Wild Bill Davis

In The Groove

Fresh Sound Records

Wild Bill Davis (org), George Clarke (ts), Bill Jennings (g), Grady Tate (d)

Reference: FSRCD 308

Bar code: 8427328603089

01. The Madison Time (E.Morrison-R.Bryant)
02. Smooth Sailing (Arnett Cobb)
03. Soft Winds (Benny Goodman)
04. Dis Heah (Bobby Timmons)
05. St Louis Blues (W.C.Handy)
06. Round Midnight (Thelonious Monk)
07. Like Young (Previn-Webster)
08. Jo-Do (William S.Davis)
09. I Want A Little Girl (Moll-Mencher)
10. Cabato (W.S.Davis)
11. Low Bottom (William S.Davis)
12. Blues For Joe (William S.Davis)
13. Intermission Riff (Ray Wetzel)
14. The Madison Time (E.Morrison-R.Bryant)

Recorded in New York City, 1959 and 1960



With the dynamic, swirling, sounds of his Hammond B-3 organ, Wild" Bill Davis provided a bridge from the big band swing of the 1930s and 40s to the organ-driven R&B of the 1950s and early-60s. Together with guitarist Floyd Smith and drummer Chris Columbus, Davis set the framework for the jazz organ combo sound.
Initially a guitarist, Davis made his debut with Milt Larkin's band in 1939. The group is remembered for the double saxophone attack of Eddie Cleanhead Vinson and Arnett Cobb. Davis, who was inspired by the guitar playing of Freddie Green, remained with the band until 1942.

Moving to the piano, Davis joined Louis Jordan's Symphony Five in 1945. By then, he had already attracted attention as a skilled writer and arranger. He later furnished original material and arrangements for both Duke Ellington and Count Basie. He was scheduled to record his arrangement of "April In Paris", with the Count Basie Orchestra, in 1955 but was unable to make it to the recording sessions. Recorded without his participation, the tune wen on to be a top thirty pop hit.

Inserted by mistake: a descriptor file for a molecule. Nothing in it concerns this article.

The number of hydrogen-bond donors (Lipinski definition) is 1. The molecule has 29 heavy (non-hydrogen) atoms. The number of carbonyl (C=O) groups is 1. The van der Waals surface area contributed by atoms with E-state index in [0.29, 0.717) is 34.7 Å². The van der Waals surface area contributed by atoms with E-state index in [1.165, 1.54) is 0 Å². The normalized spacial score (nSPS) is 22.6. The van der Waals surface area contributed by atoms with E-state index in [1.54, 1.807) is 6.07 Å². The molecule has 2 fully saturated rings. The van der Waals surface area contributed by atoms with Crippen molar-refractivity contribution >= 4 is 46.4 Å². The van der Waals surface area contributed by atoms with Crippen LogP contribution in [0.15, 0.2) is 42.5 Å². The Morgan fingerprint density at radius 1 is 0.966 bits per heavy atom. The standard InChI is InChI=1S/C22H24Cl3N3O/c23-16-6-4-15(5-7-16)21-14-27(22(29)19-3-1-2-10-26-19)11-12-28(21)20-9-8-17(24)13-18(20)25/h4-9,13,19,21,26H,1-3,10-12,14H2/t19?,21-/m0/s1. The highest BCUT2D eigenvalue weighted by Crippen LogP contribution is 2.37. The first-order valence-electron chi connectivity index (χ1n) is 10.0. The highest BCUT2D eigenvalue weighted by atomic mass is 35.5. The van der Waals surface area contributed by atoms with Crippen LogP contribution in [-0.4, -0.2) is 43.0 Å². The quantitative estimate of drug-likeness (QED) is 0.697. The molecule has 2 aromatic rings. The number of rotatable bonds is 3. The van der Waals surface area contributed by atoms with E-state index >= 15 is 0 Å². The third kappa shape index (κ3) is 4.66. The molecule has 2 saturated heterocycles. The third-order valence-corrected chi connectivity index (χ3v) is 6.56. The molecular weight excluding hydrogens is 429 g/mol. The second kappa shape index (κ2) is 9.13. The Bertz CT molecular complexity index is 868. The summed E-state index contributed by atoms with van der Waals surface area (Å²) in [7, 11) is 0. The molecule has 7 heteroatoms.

Intrigued by the organ playing of Fats Waller and Count Basie, Davis began to experiment with the Hammond B-3. He soon developed his unique approach. I thought of (the organ) as a replacement in clubs for a big band," he said during a late-1980s interview.

Although he left Jordan's band, after five years, to form his own trio, Davis periodically returned to play special engagements. Although eclipsed by succeeding jazz organists, including Jimmy Smith and Bill Doggett in the late-1950s and Booker T. Jones in the 1960s, Davis remained active until his death, from a heart attack, in August 1995. His summer appearances in Atlantic City, New Jersey were an annual treat for almost three decades.
A native of Moorestown, New Jersey, Davis studied music at Tuskogee University and Wiley College in Texas.

Craig Harris -All Music Guide

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